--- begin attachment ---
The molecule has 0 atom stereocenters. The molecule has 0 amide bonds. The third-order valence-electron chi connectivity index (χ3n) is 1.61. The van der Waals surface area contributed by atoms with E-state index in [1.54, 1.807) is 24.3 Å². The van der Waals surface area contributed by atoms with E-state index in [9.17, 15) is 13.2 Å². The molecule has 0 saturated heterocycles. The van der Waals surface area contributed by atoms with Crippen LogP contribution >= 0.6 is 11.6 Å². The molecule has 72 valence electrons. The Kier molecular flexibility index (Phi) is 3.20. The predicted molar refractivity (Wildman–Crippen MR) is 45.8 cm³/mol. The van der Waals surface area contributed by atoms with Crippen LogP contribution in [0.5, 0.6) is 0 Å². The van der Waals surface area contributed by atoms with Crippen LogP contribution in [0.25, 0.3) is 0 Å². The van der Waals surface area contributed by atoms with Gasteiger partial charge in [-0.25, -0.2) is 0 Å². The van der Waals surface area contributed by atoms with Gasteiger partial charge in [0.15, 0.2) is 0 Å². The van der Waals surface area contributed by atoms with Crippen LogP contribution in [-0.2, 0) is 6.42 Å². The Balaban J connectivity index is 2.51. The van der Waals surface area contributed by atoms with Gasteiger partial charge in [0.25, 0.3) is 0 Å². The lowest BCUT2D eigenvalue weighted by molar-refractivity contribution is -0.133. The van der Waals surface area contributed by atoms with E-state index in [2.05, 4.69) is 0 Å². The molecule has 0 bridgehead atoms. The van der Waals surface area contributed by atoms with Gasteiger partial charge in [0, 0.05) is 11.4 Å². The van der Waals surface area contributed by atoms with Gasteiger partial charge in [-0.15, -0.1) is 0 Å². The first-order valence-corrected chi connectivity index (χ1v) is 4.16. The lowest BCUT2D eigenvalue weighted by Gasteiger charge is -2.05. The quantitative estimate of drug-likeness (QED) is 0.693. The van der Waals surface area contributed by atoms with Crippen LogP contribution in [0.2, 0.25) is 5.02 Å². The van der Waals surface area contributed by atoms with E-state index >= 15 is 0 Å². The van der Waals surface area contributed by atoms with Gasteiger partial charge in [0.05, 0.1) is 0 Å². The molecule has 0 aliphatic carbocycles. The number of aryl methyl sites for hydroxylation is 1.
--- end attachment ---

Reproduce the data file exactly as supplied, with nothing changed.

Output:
The molecule has 0 atom stereocenters. The molecule has 0 amide bonds. The third-order valence-electron chi connectivity index (χ3n) is 1.61. The van der Waals surface area contributed by atoms with E-state index in [1.54, 1.807) is 24.3 Å². The van der Waals surface area contributed by atoms with E-state index in [9.17, 15) is 13.2 Å². The molecule has 0 saturated heterocycles. The van der Waals surface area contributed by atoms with Crippen LogP contribution >= 0.6 is 11.6 Å². The molecule has 72 valence electrons. The Kier molecular flexibility index (Phi) is 3.20. The predicted molar refractivity (Wildman–Crippen MR) is 45.8 cm³/mol. The van der Waals surface area contributed by atoms with Crippen LogP contribution in [0.5, 0.6) is 0 Å². The van der Waals surface area contributed by atoms with Crippen LogP contribution in [0.25, 0.3) is 0 Å². The van der Waals surface area contributed by atoms with Gasteiger partial charge in [-0.25, -0.2) is 0 Å². The van der Waals surface area contributed by atoms with Gasteiger partial charge in [0.15, 0.2) is 0 Å². The van der Waals surface area contributed by atoms with Crippen LogP contribution in [-0.2, 0) is 6.42 Å². The Balaban J connectivity index is 2.51. The van der Waals surface area contributed by atoms with Gasteiger partial charge in [0.25, 0.3) is 0 Å². The lowest BCUT2D eigenvalue weighted by molar-refractivity contribution is -0.133. The van der Waals surface area contributed by atoms with E-state index in [2.05, 4.69) is 0 Å². The molecule has 0 bridgehead atoms. The van der Waals surface area contributed by atoms with Gasteiger partial charge in [0, 0.05) is 11.4 Å². The van der Waals surface area contributed by atoms with Gasteiger partial charge in [-0.15, -0.1) is 0 Å². The first-order valence-corrected chi connectivity index (χ1v) is 4.16. The lowest BCUT2D eigenvalue weighted by Gasteiger charge is -2.05. The quantitative estimate of drug-likeness (QED) is 0.693. The van der Waals surface area contributed by atoms with Crippen LogP contribution in [0.2, 0.25) is 5.02 Å². The van der Waals surface area contributed by atoms with E-state index >= 15 is 0 Å². The van der Waals surface area contributed by atoms with Gasteiger partial charge in [0.05, 0.1) is 0 Å². The molecule has 0 aliphatic carbocycles. The number of aryl methyl sites for hydroxylation is 1.